Current guidance from the UK’s Royal College of Obstetricians and Gynaecologists recommends that women with a previous stillbirth are managed as high risk during a subsequent pregnancy.8 Lamont and colleagues provide a biomedical basis for this recommendation. The need for specialist care should also take into account the additional psychological needs of parents during pregnancies that follow a stillbirth; a metasynthesis of parents’ experiences highlighted the challenges of subsequent pregnancies, particularly for mothers.8 During pregnancy, conflicting emotions may co-exist as hope for the forthcoming pregnancy combines with grief and profound anxiety. Women who have experienced stillbirth may doubt that their bodies can sustain healthy pregnancies. To cope, parents may delay emotional attachment with their baby, or seek additional control. Interactions with health professionals gain heightened importance and may in themselves be therapeutic; additional support from health professionals is valued highly by parents.9

The death of a child is a life changing event that may occur with no warning signs or symptoms. Women can believe their body has let them down, and also feel guilty that they had not protected their child, or given their family another child. Parents recognise that the support they need in a subsequent pregnancy differs from that needed and received previously. Continuity of care by the same provider, and additional ultrasound scans provide parents with reassurance that their concerns will be heard and deviations from a healthy pregnancy detected. However, even these interventions do not remove the anxiety associated with a late stillbirth because there are no thresholds to reach, no point at which a stillbirth can be ruled out. Rather than trying to prevent or hide anxiety, care in a service dedicated to parents with a history of stillbirth exposes parents to other families with similar experiences and emotions, avoids awkward questions, and helps reduce feelings of isolation.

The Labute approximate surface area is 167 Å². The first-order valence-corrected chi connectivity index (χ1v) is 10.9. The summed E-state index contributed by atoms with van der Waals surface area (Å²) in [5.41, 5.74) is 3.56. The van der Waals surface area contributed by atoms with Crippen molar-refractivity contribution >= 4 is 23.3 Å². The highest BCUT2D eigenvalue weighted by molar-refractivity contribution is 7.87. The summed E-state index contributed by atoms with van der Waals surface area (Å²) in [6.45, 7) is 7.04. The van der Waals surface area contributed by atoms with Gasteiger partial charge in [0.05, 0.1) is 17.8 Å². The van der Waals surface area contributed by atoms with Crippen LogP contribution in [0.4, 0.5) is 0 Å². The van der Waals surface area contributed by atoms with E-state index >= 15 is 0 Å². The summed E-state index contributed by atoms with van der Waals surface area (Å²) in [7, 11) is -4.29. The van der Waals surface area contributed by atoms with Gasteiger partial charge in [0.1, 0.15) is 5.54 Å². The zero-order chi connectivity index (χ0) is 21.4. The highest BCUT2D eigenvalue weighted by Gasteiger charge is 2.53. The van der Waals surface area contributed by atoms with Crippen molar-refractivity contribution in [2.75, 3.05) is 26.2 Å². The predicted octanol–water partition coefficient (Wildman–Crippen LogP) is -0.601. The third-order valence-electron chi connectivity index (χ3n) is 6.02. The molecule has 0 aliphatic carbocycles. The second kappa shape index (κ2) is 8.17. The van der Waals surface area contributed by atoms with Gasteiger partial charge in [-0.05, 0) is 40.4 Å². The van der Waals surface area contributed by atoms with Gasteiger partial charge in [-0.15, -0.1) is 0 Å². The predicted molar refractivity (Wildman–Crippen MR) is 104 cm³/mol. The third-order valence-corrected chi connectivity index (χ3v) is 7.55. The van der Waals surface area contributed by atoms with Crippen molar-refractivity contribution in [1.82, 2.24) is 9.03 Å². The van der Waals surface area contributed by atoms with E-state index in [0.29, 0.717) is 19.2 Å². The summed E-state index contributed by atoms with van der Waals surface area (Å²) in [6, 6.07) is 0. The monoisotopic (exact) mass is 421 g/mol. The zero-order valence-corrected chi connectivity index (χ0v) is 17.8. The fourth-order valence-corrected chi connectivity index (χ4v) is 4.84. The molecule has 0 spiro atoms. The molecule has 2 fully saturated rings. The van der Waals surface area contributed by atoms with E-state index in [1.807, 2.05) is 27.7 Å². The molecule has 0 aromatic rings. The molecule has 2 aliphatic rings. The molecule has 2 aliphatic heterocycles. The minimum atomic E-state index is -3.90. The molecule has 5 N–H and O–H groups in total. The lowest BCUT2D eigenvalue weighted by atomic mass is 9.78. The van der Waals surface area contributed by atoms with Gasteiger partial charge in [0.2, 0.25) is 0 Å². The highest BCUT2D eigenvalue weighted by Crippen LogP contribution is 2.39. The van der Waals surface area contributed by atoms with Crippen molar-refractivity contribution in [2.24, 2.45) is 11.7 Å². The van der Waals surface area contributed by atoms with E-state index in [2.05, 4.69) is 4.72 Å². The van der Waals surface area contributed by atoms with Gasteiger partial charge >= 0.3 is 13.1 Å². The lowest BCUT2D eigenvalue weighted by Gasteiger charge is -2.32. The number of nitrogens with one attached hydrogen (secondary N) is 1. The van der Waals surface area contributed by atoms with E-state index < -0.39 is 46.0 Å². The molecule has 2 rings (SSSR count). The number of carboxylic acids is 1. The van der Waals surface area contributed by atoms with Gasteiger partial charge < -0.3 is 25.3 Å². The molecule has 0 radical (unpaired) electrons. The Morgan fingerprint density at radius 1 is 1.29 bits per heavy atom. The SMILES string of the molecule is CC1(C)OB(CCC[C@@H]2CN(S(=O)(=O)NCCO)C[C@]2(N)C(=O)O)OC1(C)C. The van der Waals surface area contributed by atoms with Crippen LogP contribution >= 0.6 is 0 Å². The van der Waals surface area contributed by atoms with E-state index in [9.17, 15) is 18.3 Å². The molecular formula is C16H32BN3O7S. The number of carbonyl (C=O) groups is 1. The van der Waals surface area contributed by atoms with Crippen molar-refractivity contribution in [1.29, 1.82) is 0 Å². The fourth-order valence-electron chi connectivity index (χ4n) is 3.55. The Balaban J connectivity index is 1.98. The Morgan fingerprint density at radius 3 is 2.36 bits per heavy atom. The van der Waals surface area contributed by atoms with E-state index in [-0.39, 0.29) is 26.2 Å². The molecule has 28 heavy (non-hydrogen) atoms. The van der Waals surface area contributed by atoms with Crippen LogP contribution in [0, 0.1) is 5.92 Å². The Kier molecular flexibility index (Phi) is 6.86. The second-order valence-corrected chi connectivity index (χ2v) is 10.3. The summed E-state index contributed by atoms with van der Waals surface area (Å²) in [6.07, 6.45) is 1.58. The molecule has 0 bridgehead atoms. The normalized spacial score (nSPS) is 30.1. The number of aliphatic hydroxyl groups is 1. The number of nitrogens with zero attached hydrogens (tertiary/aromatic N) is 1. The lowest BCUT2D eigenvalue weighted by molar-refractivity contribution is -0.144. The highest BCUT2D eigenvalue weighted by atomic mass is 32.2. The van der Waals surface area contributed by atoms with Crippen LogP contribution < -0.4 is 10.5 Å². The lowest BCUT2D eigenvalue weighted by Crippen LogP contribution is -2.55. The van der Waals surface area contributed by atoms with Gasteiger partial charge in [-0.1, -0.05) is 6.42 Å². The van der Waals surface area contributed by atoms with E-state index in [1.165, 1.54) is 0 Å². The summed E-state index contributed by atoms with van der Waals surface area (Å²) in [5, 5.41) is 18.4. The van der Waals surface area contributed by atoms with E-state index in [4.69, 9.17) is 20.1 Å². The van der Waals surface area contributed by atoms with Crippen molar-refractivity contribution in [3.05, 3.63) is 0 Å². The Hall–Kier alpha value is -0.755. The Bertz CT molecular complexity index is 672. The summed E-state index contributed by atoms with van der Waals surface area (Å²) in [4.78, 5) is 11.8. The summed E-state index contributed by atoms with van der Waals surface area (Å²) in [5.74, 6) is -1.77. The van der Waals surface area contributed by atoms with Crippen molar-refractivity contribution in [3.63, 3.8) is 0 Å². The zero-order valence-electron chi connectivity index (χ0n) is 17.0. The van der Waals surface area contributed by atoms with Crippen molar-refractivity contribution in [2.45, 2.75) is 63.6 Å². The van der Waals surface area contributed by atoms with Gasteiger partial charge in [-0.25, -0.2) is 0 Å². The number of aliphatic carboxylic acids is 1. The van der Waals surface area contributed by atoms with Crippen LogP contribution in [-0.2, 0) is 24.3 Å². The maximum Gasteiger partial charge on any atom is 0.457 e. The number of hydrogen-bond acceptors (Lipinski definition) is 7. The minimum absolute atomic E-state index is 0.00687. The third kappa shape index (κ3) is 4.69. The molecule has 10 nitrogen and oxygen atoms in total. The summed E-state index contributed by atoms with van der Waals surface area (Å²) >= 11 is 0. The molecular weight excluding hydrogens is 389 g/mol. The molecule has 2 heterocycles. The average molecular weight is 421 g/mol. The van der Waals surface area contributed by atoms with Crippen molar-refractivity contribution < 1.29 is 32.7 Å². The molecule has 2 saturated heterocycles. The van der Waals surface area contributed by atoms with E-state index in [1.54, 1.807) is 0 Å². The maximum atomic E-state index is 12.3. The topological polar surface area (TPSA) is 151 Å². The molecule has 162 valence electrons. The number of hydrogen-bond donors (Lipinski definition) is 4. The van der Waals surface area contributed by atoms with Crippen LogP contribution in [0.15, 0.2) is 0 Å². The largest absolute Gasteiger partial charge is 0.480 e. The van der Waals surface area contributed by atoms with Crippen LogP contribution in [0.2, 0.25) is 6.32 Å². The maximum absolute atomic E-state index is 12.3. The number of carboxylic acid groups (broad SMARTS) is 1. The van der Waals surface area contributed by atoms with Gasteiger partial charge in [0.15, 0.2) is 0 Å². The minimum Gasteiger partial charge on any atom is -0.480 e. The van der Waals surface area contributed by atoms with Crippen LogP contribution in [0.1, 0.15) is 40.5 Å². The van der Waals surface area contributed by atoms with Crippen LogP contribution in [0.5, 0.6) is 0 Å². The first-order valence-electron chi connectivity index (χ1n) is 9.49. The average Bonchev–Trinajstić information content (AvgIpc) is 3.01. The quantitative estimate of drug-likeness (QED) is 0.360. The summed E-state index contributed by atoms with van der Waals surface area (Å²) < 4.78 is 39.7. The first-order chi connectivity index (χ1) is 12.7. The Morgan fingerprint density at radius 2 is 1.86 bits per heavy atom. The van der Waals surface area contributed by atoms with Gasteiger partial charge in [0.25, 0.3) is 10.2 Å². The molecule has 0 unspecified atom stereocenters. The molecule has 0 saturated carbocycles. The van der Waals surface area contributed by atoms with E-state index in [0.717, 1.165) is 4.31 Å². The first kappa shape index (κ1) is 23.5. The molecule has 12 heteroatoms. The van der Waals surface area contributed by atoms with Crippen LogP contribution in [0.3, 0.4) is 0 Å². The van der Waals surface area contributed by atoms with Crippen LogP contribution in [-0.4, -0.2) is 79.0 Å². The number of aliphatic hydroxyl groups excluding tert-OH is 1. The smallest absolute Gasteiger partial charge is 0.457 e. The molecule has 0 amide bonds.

Despite the psychological and emotional upheaval, most women embark on another pregnancy after a stillbirth; 50% of whom do so within one year.10 A substantial proportion of women using maternity services will have had a stillbirth in the recent past. Lamont and colleagues estimate that 8% of stillbirths are attributable to the risks associated with a previous event (population attributable risk),3 which suggests that effective antenatal surveillance and intervention for this high risk group may reduce the overall burden of stillbirth. However, the authors stress that we still do not know whether the potential benefits of increased surveillance outweigh the potential harms to babies or mothers from unnecessary interventions. Critically, over 1100 parents and professionals contributing to the stillbirth Priority Setting Partnership identified care in a subsequent pregnancy as one of the top priorities for stillbirth research.11

Lamont and colleagues’ findings add to previous evidence that pregnancies after a stillbirth should be managed as high risk. Precisely how that should be done to optimise biomedical and psychological outcomes for families is not yet clear. Finding out should be an urgent priority for researchers and clinicians.

Notes

Cite this as: BMJ 2015;350:h3262

Footnotes

  • Research, doi:10.1136/bmj.h3080
  • Competing interests: We have read and understood the BMJ policy on declaration of interests and declare the following: none.

  • Provenance and peer review: Commissioned, not peer reviewed

References